Published: Thu, July 19, 2018
Worldwide | By Victor Meyer

Injured When ‘Lava Bomb’ Hits Hawaii Tour Boat

Injured When ‘Lava Bomb’ Hits Hawaii Tour Boat

A blob of hot volcanic lava struck an ocean tour boat just off the Big Island of Hawaii on Monday, injuring almost two dozen people in the worst casualty incident to date from the ongoing eruption of the Kilauea Volcano.

Official warnings have asked tour boats to stay away from the lava entering the ocean as it can create clouds of acid and fine glass.

Three people were taken to hospital, while the remaining nine passengers drove themselves to hospital with superficial injuries.

The explosion left a gaping hole in the roof of the tour boat, which had been taking visitors out to view lava plunging into the sea.

Kilauea erupted in early May, sending a flow of lava into residential areas of Hawaii island.

Hawaii's tourist agency reassured visitors it was safe to see Kilauea and its lava, the Big Island's top attractions. Four passengers onboard the boat were taken by ambulance to Hilo Medical Center, according to the Hawaii County Fire Department.

He did not observe "any major explosions", so he navigated his vessel closer, to about 228 metres from the lava. Since then, more than 700 homes have been claimed and many communities rendered unrecognizable. Close to the ocean entry, flying debris from explosive interaction between lava and water is a primary hazard.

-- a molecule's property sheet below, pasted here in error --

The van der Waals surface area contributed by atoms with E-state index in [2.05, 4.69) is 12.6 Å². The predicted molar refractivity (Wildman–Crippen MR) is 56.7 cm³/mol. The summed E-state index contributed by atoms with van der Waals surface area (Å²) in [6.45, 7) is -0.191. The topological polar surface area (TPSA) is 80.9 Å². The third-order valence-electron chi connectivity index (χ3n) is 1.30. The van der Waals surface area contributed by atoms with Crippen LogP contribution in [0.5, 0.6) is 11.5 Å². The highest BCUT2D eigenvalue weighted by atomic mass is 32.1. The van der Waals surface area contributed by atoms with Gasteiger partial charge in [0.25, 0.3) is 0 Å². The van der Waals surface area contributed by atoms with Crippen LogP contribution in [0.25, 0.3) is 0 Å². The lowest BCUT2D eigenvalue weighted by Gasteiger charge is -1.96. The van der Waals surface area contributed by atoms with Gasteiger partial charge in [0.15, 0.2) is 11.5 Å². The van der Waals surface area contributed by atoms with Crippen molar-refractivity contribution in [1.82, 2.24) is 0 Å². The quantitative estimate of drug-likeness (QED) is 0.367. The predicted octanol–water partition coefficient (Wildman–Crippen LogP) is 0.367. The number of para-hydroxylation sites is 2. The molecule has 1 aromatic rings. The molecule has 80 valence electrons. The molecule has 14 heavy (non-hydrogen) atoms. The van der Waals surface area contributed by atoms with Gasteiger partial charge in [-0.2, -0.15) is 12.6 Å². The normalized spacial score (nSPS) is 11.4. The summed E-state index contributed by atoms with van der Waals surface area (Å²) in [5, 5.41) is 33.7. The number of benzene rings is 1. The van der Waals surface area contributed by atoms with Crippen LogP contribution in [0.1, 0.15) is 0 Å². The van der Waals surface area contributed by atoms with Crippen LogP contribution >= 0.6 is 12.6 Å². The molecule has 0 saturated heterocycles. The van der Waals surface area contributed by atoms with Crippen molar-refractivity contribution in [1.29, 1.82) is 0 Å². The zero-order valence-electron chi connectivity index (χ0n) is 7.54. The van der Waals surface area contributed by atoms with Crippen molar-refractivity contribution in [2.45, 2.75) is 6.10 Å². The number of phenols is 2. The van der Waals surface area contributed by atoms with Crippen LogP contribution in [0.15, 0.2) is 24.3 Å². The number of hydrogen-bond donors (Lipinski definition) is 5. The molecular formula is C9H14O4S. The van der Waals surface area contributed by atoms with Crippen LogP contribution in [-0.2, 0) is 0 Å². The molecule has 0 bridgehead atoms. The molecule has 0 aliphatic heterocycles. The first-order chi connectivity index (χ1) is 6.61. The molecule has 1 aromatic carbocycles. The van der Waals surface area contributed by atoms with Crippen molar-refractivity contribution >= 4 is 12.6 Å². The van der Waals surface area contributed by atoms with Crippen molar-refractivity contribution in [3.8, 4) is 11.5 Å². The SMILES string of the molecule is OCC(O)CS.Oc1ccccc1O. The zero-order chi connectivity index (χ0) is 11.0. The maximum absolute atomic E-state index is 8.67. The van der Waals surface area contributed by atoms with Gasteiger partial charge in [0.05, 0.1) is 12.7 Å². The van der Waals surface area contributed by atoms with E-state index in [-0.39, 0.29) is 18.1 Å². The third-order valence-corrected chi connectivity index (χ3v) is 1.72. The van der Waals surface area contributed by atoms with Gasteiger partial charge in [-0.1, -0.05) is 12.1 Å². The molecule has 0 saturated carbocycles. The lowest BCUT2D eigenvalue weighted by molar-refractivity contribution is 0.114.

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Even though lava tourism has long existed on Hawaii's Big Island, tour boat operators have report increased demand from tourists eager to witness the latest eruption of one of the world's most active volcanoes.

Lava Ocean Tours, whose website promised excursions allowing passengers to "see, hear and feel the heat" from lava flows entering the ocean, is the oldest of several tour boat companies operating in the region. Visitor numbers spike each time Kilauea, which has erupted nearly continuously since 1983, sends a tongue of lava toward the ocean.

"It was an explosion, basically", said Janet Snyder, a spokeswoman for the county mayor, told the Tribune Herald newspaper. Kilauea was still erupting lava as of Sunday, according to the United States Geological Survey.

The captain of one of the boats said suspending the tours would only hurt the local economy.

But until now there had only been one serious injury, a man whose leg was hit by a projectile of molten rock as he sat on a balcony. Tour vessels are known to operate the area going back at least 20 years.

Officials were interviewing injured passengers at a hospital.

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